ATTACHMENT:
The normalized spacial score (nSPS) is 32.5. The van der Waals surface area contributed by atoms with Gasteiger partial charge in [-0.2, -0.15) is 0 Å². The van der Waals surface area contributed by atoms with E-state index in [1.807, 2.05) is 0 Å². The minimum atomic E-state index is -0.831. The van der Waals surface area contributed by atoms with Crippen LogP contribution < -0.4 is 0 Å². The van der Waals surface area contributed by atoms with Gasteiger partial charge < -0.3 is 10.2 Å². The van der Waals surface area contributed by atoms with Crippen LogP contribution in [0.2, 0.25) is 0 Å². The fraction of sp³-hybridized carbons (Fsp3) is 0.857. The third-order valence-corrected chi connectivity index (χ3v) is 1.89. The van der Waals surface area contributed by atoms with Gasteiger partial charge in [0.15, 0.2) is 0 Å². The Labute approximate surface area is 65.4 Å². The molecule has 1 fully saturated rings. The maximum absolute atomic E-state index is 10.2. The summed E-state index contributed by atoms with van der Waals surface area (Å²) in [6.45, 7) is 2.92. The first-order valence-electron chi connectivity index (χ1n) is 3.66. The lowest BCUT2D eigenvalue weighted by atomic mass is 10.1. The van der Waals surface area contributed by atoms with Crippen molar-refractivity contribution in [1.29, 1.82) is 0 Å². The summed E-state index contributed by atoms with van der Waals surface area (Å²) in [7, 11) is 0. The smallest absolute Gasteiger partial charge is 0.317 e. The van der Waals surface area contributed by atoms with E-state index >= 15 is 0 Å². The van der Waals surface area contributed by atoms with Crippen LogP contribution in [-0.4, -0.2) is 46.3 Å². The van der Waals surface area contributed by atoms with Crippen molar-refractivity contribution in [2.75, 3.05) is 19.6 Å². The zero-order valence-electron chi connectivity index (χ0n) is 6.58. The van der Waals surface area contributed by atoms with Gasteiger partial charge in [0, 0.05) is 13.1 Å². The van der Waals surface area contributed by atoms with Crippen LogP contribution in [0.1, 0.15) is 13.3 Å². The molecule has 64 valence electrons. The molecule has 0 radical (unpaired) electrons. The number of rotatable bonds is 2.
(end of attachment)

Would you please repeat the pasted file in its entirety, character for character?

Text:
The normalized spacial score (nSPS) is 32.5. The van der Waals surface area contributed by atoms with Gasteiger partial charge in [-0.2, -0.15) is 0 Å². The van der Waals surface area contributed by atoms with E-state index in [1.807, 2.05) is 0 Å². The minimum atomic E-state index is -0.831. The van der Waals surface area contributed by atoms with Crippen LogP contribution < -0.4 is 0 Å². The van der Waals surface area contributed by atoms with Gasteiger partial charge < -0.3 is 10.2 Å². The van der Waals surface area contributed by atoms with Crippen LogP contribution in [0.2, 0.25) is 0 Å². The fraction of sp³-hybridized carbons (Fsp3) is 0.857. The third-order valence-corrected chi connectivity index (χ3v) is 1.89. The van der Waals surface area contributed by atoms with Gasteiger partial charge in [0.15, 0.2) is 0 Å². The Labute approximate surface area is 65.4 Å². The molecule has 1 fully saturated rings. The maximum absolute atomic E-state index is 10.2. The summed E-state index contributed by atoms with van der Waals surface area (Å²) in [6.45, 7) is 2.92. The first-order valence-electron chi connectivity index (χ1n) is 3.66. The lowest BCUT2D eigenvalue weighted by atomic mass is 10.1. The van der Waals surface area contributed by atoms with Crippen molar-refractivity contribution in [1.29, 1.82) is 0 Å². The summed E-state index contributed by atoms with van der Waals surface area (Å²) in [7, 11) is 0. The smallest absolute Gasteiger partial charge is 0.317 e. The van der Waals surface area contributed by atoms with E-state index >= 15 is 0 Å². The van der Waals surface area contributed by atoms with Crippen LogP contribution in [-0.4, -0.2) is 46.3 Å². The van der Waals surface area contributed by atoms with Crippen molar-refractivity contribution in [2.75, 3.05) is 19.6 Å². The zero-order valence-electron chi connectivity index (χ0n) is 6.58. The van der Waals surface area contributed by atoms with Gasteiger partial charge in [0, 0.05) is 13.1 Å². The van der Waals surface area contributed by atoms with Crippen LogP contribution in [0.1, 0.15) is 13.3 Å². The molecule has 64 valence electrons. The molecule has 0 radical (unpaired) electrons. The number of rotatable bonds is 2.